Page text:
Such a system is indeed defective except for the special case of a two-party system, and if one is to retain single-member constituencies, the most recognised solution is the French two-round system, with the top two candidates going into a second round if no candidate wins a simple majority in the first.

However, the PTI would probably not argue for such a system. It would imply a trenchant critique of the British first-past-the-post system, which party chief Imran Khan generally holds up as an exemplar by his praise of the UK. Another party might opt for such criticism, but not such a party as the PTI, which bases its appeal on the plank of electoral reform.

Another incorrect assumption is that the PTI and PPP were in alliance. Looking at the election results, it can be seen that the PPP and the PTI did observe an alliance on some seats, but ticket-holders of both parties competed strongly against one another. The results are thus predictably those that have been declared: the PML-N winning. There were a number of seats where even combined PPP-PTI votes would not have stopped the PML-N winning.

It seems that AJK yielded results similar to those of the Punjab, where the PTI has cut mainly into the PPP support base, with the result that PML-N candidates have found it easier to win. In the AJK, as in the Punjab, it seems that the appeal of the PTIs issues, corruption and electoral reform, has not reached levels at which it would garner electoral support.

Mian Nawaz may find that the AJK win may not yield him as much political benefit as he has indicated. After all, the Muzaffarabad government being of the same colour as the Islamabad government is merely one of the perks of office. The issues affecting the wider Pakistani scene, such as the Panama Leaks and the consequent opposition movement, do not seem to have much of an effect on its elections. However, at this particular juncture, he will find it an advantage to have the party in office the same, because the movement in Held Kashmir is awakening international attention. The world over, people and governments are realizing that their expedient acceptance of the Indian line has led to intolerable results: the slaughter of unarmed people.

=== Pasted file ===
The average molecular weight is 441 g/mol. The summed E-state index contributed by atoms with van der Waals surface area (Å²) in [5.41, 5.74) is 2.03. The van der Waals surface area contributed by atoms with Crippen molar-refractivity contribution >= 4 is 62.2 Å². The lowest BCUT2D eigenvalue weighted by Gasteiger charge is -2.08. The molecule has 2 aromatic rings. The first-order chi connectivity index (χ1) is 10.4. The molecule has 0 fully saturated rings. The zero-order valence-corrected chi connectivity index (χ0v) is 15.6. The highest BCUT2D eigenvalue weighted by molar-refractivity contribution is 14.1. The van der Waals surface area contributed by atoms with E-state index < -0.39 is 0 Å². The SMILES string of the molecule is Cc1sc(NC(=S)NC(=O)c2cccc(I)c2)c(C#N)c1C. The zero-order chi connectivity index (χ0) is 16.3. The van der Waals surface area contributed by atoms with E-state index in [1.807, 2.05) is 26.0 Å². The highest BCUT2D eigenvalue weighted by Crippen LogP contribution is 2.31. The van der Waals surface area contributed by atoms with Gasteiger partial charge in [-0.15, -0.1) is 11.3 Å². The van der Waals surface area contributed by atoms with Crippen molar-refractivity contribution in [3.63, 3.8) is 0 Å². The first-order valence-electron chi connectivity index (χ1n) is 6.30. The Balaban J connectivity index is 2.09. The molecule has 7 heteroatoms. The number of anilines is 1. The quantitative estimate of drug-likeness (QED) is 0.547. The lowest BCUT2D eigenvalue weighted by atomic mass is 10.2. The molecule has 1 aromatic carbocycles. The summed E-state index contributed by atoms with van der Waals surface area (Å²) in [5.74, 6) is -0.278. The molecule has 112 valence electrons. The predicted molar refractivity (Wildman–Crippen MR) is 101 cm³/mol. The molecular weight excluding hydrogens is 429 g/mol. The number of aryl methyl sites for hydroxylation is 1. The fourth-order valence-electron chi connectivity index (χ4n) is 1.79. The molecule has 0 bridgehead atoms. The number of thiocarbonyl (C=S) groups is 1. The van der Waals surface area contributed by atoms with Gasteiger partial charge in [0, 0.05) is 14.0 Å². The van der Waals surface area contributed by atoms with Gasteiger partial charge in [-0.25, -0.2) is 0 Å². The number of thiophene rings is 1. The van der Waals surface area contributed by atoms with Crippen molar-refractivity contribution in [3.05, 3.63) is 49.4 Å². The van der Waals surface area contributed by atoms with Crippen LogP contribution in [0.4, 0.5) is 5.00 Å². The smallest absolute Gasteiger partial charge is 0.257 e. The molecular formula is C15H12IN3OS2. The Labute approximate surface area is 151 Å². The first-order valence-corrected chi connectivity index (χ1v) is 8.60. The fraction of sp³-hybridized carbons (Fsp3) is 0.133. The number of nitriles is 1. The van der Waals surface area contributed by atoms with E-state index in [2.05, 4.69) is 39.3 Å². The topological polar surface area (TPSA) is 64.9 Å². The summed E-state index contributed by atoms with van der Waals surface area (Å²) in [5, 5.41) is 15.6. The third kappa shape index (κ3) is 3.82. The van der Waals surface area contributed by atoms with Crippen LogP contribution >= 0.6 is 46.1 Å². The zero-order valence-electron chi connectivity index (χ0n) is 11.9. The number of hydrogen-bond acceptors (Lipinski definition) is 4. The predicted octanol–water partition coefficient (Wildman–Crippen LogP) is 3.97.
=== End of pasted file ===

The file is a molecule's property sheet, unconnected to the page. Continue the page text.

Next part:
Pakistani diplomacy has not achieved this. Kashmiri lives have. Pakistani withdrawal of support for militant activities has led to Kashmiris taking over the movement in the Held Valley, a movement which owes much to the burning desire of the Kashmiri people for self-determination, but also much to the Indian centres ham-handedness. The use by the anti-Muslim anti-Pakistan BJP of slash-and-burn methods, its attempt at strong-arm tactics, has proved the last straw for Kashmiris. In a way, they are no longer struggling for self-determination, but for survival.

Kashmir provides an example where Indias cozying up to the USA is rubbing Pakistan the wrong way. Because Indian repression of Kashmiris is the present reality, the USA is working not just against Kashmiri aspirations, but Pakistani too. The USA would like the issue resolved, on terms which its new friend would like. Pakistanis and Kashmiris alike want the killing to stop. India seems to have over-reached itself, and to rely too greatly on its new friend. At this point, the base camp must be secure. The recent elections in AJK should be aimed at helping bring about a time when AJK is not a base camp, just a part of Kashmir, just as the death of Burhan Wani must act as a harbinger of a time when the killing stops.